• Tapping the potential of our youth

    Many oil-rich countries like Norway, United Arab Emirates and Brunei have put billions of US dollars into Sovereign Wealth Funds through which they invest in interest-bearing assets around the world, either enhancing the amount in the fund, or for subsidising costs of selected services for their own citizens.

  • Tackling the environmental challenges in Cox's Bazar

    Having just returned from a scoping mission to Cox's Bazar to see the environmental situation both inside and outside the Rohingya camps, I am going

  • How financing to tackle climate change can be mobilised

    At the recently concluded two-day international conference on climate finance in Dhaka, about a hundred national and 50 international experts, government officials, researchers and private sector representatives shared their experiences and knowledge about raising and spending money to tackle climate change around the world.

  • Looking beyond the horizon

    Bangladesh has a long tradition of preparing national development plans by the General Economics Division (GED) of the Planning Commission primarily through the adoption of five-year plans of which we are currently in the 7th Five Year Plan (7FYP) which runs till 2020.

  • Enhancing knowledge for research-backed policymaking

    Bangladesh plans to graduate out of the Least Developed Country (LDC) status soon. One of major element that is part and parcel of this graduation will be the generation and use of evidence and knowledge.

  • 2018 may be the tipping point for tackling climate change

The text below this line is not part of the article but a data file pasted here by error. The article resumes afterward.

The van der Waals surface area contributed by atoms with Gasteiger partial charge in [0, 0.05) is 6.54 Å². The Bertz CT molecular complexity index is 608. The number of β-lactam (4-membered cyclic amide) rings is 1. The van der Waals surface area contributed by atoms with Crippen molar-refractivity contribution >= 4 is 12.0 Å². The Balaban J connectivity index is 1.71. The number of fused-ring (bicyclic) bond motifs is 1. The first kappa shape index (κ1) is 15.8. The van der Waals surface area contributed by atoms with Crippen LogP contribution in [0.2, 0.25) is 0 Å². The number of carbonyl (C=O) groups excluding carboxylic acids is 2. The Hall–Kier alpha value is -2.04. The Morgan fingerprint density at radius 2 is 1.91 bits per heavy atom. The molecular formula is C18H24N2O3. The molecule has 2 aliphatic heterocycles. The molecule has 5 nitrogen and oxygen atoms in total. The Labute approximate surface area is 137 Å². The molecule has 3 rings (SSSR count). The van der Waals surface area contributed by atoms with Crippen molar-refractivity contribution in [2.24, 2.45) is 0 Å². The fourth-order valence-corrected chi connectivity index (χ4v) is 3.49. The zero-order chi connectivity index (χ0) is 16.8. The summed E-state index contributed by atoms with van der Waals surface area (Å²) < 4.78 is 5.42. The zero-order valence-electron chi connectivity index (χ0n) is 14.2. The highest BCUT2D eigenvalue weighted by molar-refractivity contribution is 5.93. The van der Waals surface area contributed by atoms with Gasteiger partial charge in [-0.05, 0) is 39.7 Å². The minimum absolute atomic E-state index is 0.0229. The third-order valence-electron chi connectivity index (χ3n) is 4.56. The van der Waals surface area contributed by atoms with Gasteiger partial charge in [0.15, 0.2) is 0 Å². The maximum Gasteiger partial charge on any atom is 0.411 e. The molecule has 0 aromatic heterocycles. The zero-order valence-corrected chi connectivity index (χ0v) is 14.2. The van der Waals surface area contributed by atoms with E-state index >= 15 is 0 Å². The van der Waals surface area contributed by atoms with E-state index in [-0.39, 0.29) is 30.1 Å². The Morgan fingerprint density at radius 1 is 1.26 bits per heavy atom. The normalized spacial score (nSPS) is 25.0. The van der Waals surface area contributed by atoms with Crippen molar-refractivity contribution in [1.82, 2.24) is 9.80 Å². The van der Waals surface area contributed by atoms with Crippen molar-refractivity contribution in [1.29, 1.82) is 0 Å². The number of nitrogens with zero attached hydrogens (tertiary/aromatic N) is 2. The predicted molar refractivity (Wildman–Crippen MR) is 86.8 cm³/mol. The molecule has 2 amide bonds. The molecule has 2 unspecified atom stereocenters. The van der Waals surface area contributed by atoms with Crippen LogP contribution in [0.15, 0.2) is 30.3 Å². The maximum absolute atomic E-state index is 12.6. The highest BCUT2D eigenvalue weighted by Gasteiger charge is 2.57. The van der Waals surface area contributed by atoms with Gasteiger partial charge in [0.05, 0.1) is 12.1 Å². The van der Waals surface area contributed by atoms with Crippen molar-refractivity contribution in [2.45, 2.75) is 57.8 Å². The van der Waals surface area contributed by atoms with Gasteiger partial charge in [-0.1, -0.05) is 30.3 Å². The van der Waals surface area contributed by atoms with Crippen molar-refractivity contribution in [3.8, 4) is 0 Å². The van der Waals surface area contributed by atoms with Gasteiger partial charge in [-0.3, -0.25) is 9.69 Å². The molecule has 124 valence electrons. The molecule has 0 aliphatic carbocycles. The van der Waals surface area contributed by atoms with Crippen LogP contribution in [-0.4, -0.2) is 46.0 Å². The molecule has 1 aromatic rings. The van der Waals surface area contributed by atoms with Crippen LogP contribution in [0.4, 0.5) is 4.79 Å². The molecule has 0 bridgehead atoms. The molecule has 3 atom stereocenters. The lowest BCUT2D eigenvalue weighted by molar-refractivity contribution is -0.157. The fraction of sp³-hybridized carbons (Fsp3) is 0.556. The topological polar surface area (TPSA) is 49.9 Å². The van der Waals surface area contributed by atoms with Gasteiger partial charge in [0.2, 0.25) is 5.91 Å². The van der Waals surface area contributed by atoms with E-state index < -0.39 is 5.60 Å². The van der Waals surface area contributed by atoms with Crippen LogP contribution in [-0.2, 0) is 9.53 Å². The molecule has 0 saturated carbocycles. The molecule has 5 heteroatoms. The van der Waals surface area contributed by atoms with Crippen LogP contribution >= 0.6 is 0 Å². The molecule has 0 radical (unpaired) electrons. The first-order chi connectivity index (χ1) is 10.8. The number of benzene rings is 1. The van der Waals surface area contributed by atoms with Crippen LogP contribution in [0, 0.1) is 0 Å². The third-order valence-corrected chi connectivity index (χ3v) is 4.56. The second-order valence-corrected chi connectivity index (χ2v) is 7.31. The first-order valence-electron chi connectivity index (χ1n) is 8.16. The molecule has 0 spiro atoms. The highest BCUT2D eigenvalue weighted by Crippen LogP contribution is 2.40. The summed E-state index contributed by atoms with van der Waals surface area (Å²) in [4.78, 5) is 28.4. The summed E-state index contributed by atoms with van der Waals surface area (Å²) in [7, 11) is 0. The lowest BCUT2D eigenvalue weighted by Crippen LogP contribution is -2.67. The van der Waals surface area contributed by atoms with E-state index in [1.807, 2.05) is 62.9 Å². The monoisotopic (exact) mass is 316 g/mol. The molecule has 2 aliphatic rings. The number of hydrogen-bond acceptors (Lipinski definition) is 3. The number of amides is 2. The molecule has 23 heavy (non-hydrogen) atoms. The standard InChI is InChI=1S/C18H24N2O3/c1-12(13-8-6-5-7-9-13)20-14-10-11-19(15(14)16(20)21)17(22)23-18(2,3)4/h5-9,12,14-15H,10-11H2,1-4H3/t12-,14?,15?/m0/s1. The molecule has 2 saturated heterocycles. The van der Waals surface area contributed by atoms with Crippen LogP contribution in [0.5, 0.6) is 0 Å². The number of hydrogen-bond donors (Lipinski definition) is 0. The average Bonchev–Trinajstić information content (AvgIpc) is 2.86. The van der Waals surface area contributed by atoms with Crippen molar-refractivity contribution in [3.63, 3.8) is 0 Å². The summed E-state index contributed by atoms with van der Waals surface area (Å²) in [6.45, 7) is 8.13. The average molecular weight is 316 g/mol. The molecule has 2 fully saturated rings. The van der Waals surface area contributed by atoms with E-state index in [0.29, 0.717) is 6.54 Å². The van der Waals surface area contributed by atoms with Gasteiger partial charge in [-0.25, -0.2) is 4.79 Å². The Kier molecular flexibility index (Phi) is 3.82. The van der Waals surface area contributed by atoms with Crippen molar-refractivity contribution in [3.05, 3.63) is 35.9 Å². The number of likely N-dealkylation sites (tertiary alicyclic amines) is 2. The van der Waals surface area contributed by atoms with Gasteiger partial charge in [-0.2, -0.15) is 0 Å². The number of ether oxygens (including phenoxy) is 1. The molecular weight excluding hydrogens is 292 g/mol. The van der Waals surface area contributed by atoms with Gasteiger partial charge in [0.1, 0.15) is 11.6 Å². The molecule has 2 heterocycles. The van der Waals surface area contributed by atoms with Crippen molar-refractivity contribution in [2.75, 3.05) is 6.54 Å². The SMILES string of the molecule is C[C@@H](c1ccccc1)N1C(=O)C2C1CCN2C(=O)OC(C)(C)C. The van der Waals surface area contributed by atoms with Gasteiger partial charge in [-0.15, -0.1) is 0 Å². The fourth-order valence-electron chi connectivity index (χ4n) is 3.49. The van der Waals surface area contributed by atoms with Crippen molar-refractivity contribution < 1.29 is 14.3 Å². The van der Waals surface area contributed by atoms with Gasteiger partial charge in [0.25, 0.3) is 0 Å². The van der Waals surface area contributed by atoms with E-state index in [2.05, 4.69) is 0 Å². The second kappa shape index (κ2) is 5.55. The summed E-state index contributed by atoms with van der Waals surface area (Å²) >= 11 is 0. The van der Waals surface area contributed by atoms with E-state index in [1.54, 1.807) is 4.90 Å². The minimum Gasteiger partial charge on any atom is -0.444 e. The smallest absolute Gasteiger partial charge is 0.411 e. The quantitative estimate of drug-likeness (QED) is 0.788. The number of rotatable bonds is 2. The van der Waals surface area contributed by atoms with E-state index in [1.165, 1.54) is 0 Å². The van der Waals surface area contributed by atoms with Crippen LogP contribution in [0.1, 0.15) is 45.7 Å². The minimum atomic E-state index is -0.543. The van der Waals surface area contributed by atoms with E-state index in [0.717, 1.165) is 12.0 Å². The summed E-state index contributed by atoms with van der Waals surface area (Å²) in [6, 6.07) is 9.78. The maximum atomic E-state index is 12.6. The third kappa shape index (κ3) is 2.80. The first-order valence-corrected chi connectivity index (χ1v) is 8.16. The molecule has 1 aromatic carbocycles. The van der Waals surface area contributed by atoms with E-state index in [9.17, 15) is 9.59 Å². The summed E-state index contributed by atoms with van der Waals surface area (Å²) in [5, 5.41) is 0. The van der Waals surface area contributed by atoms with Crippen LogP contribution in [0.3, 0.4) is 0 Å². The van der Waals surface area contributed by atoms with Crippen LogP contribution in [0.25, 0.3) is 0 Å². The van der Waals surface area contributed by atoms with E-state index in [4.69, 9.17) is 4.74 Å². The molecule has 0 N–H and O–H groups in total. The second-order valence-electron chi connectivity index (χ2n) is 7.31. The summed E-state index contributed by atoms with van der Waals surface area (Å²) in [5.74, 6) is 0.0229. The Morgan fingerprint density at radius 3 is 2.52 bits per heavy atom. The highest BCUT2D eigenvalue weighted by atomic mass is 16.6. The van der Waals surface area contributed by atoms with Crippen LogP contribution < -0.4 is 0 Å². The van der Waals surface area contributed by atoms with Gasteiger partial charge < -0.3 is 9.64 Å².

As we move into the new year it is perhaps appropriate to reflect on the significant actions and developments that occurred in 2017 in the arena of climate change, both globally and nationally, and do some crystal-ball-gazing into the future.

  • Turning the climate change problem into opportunity

    As this month of December is both the end of the calendar year as well as the month when we commemorate the 47th year of Bangladesh's existence as an independent country, I am going to write this column with a look into the future over where Bangladesh can go over next few decades.

  • Two years of the Paris Agreement

    On December 12, 2015 at the 21st Conference of Parties (COP21) of the United Nations Framework Convention on Climate Change (UNFCCC) in Paris, France, under the leadership of the then President Hollande, the historic Paris Agreement on climate change was adopted. It was a historic agreement for a number of important reasons.

  • Easing the pressure on Dhaka

    The second Annual National Conference on Urban Resilience was just held in Dhaka and in three days it brought together several hundred people from different sectors including the central government, local government, mayors and town planners, as well as researchers, academics, NGOs and private sector actors to discuss the future pathways to build urban resilience in Bangladesh.

  • Fiji and Poland launch Talanoa Dialogue at COP23

    The 23rd Conference of Parties (COP23) of the United Nations Framework Convention on Climate Change (UNFCCC) ended in Bonn, Germany, on Saturday morning, as negotiations ran overtime by a day.

  • What to look forward to in COP23

    I have just arrived in Bonn, Germany to attend the 23rd Conference of Parties (COP23) under the United Nations Framework Convention on Climate Change (UNFCCC) being held here for the next two weeks.

  • State of climate change discourse in the United States

    I have just returned from a three-week lecture tour of universities in the United States which took me to New York (Columbia University), Washington, DC (George Washington University), Maryland (University of Maryland) and Nashville (Vanderbilt University).

  • The realities of Rohingya refugees - What do we do next?

    In the last few days I had the opportunity to visit the Rohingya camps in Ukhia near the Myanmar border to observe the conditions of the refugees as well as the environment of the area. I will share some very preliminary observations on the situation.

  • From donors to partners

    As we move on to middle-income status and depend more on our own financial resources, the role of developed countries will need to change so that they become a genuine development “partner” rather than a “donor”.

  • Moving from development finance to climate finance